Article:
Toothpaste is not required to clean teeth (see about dry brushing, click here). Toothpaste can aid in cleaning, but more importantly, it delivers active ingredients to help teeth and/or gums.
The following basic ingredients are common to most toothpastes:
10-50%: Used to aid in the removal of plaque / tartar.
Examples: alumina, hydrated silica, dicalcium phosphate, salt, pumice, kaolin, bentonite, calcium carbonate (chalk), sodium bicarbonate (baking soda), calcium pyrophosphate
0.2-1.5%: Active ingredients are those components of toothpaste that have a direct effect on the teeth or gums. Active ingredients must be blended in a way that their activity is not lost.
Decay prevention: fluoride (sodium monofluorophosphate, stannous fluoride, or sodium fluoride), xylitol [reduces decay levels and enhances remineralization]
Antibacterial agents: Triclosan, sanguinaria extract, baking soda (when greater than 26%), zinc citrate trihydrate, polyphenols, stannous fluoride, essential oils
Tartar control agents: tetrasodium pyrophosphate, Gantrez S-70, sodium tri-polyphosphate
Enzymes to enhance antibacterial properties of saliva: glucose oxidase, lactoperoxidase, lysozyme
Desensitizing agents: potassium nitrate, strontium chloride, sodium citrate
Coloring adds pleasant esthetics so that we find toothpaste visually appealing.
Examples: red, green (D&C #5), and blue; titanium dioxide (white)
0.5-2%: Also known as soaps, foaming agents, or surfactants. All surfactants help aid in the removal of compounds that have properties different from one another like oil and water. The presence of detergents requires flavoring to mask their dreadful flavor.
Examples: sodium lauryl sulfate (SLS), sodium lauroyl sarcosinate, sodium N-lauryl sarcosinate, dioctyl sodium sulfosuccinate, sodium stearyl fumarate, sodium stearyl lactate, sodium lauryl sulfoacetate
0.8-1.5%: Flavoring is added for obvious reasons. It is also functions to mask the flavor of the detergent component, especially SLS. Mint flavors, especially when combined with menthol, contain oils that volatilize in the warmth of the mouth. The volatilization requires energy, which is extracted from the tissues of the mouth as heat, thereby imparting a cooling sensation.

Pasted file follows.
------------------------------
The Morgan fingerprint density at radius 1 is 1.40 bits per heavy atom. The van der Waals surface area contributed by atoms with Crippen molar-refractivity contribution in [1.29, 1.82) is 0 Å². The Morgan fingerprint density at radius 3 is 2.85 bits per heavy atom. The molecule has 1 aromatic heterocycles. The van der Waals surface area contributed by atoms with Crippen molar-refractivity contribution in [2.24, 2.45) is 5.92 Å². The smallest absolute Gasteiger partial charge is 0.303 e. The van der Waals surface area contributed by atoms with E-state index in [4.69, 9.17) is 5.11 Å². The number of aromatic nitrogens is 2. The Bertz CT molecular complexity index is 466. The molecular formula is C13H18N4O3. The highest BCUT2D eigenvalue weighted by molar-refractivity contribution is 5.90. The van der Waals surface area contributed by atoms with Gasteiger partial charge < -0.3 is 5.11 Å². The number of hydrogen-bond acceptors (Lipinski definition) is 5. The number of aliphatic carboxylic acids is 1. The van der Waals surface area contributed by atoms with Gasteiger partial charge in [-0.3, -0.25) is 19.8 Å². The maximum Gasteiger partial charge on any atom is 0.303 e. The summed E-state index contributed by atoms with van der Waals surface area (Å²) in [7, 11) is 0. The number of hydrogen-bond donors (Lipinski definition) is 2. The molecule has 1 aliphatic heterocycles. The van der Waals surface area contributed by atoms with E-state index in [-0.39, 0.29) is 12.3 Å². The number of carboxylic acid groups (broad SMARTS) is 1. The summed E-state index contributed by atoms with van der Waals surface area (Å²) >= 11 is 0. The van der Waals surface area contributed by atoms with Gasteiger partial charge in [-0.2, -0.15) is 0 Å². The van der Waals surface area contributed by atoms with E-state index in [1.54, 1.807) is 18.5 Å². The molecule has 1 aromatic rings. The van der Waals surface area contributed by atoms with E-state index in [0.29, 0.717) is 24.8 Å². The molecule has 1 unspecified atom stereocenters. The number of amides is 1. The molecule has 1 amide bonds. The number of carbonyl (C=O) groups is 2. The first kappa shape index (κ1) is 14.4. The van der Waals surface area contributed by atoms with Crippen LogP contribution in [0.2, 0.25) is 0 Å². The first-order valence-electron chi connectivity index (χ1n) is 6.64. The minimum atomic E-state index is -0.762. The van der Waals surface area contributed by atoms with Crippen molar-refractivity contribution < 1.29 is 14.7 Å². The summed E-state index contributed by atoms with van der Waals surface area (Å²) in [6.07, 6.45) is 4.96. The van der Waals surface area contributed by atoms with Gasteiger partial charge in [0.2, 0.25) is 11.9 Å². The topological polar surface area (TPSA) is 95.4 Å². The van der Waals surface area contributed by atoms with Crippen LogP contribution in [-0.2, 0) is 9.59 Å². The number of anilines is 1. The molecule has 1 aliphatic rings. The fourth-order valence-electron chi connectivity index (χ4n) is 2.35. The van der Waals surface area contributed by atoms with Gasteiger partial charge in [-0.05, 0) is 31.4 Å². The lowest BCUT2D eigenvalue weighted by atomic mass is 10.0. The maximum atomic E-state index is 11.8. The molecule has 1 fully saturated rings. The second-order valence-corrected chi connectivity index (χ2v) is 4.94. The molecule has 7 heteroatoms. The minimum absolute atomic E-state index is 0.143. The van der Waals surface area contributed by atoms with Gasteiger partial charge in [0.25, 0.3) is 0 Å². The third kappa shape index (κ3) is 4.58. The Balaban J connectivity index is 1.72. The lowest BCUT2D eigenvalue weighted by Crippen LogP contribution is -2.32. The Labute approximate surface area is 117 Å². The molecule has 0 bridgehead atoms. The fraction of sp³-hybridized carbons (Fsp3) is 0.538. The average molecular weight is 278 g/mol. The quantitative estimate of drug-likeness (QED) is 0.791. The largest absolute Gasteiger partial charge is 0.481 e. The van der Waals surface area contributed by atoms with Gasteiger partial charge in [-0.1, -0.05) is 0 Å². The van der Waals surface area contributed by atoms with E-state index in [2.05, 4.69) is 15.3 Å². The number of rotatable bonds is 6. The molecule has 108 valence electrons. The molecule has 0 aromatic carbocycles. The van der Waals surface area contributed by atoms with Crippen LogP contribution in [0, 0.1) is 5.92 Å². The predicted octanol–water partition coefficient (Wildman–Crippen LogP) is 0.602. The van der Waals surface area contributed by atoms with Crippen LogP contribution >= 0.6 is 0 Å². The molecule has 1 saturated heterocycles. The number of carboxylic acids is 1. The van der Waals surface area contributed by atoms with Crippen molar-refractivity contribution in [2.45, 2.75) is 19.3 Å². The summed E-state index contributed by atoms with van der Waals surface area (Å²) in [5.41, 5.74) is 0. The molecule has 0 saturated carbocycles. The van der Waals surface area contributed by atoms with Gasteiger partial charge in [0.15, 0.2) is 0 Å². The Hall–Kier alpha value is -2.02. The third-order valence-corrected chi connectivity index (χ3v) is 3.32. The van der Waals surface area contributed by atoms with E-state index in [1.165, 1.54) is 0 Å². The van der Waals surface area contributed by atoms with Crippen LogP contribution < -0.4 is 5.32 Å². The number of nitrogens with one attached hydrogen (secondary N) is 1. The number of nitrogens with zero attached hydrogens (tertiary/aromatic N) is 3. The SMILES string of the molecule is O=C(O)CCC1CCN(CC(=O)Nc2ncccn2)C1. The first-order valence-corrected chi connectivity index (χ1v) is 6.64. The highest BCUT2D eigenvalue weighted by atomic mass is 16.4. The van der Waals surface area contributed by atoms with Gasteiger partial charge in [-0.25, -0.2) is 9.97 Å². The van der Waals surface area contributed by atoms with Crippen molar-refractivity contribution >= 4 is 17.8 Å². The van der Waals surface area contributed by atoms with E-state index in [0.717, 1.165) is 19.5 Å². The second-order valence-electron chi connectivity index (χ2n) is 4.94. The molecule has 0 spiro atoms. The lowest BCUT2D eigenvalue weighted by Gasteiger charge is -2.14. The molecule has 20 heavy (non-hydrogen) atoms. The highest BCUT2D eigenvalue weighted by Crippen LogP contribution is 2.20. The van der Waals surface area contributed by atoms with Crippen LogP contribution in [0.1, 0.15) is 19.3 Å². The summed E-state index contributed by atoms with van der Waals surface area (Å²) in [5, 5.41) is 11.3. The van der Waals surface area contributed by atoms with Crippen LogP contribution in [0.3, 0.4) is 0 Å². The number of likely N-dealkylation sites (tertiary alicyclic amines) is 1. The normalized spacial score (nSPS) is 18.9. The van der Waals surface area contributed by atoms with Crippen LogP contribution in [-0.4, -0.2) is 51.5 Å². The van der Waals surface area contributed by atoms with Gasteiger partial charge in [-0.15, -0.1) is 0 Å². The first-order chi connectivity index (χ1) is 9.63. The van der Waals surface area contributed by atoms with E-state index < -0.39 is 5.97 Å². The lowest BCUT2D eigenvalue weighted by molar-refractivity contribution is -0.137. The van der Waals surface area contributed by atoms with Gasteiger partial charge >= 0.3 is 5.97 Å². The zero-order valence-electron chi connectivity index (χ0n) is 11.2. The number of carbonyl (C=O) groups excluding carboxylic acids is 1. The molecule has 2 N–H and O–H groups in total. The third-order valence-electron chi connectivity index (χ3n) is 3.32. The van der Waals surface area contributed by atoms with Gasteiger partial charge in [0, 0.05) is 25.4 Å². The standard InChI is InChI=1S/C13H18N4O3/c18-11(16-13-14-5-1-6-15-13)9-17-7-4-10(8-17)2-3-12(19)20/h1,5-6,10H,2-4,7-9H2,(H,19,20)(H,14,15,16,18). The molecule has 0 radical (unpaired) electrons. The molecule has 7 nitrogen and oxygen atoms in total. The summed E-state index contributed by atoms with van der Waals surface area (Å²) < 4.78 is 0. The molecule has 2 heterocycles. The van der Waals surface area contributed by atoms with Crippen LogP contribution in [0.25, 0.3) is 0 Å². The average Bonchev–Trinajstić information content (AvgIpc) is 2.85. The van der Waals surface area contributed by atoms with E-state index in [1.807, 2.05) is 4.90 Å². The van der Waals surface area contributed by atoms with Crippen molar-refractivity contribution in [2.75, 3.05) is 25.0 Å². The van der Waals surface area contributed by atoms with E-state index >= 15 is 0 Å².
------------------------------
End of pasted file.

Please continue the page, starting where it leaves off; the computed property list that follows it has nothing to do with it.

Examples: peppermint, spearmint, cinnamon, wintergreen, and menthol, fennel
15-70%: Humectants retain water and help maintain a consistent paste-like quality in the toothpaste, preventing a separation of the liquid and solids in the toothpaste. Humectants in some cases can affect flavor, coolness and sweetness.
Examples: sorbitol, pentatol, glycerol, glycerin, propylene glycol, polyethylene glycol, water, xylitol (uncommon, but superior), PEG 8 (polyoxyethylene glycol esters), PPG (polyoxyethylene ethers)
0.4-2%: Thickeners create the texture of toothpaste.
Examples: carrageenan, cellulose gum, xanthan gum, gum arabic, sodium carboxymethyl cellulose (CMC), cellulose ethers, sodium alginate, carbopols, silica thickeners, sodium aluminum silicates, clays
Preservatives prevent the growth of microorganisms in toothpaste.
Examples: sodium benzoate, methyl paraben, ethyl paraben
0.8-1.5%: Sweeteners are provided for palatability and acceptance. Most toothpastes have sorbitol or glycerol/glycerin as humectants which are sweet, but only about 60% the sweetness of sucrose (table sugar), so other sweeteners are needed.
Examples: calcium or sodium saccharin (banned in Canada), aspartame (Nutrasweet)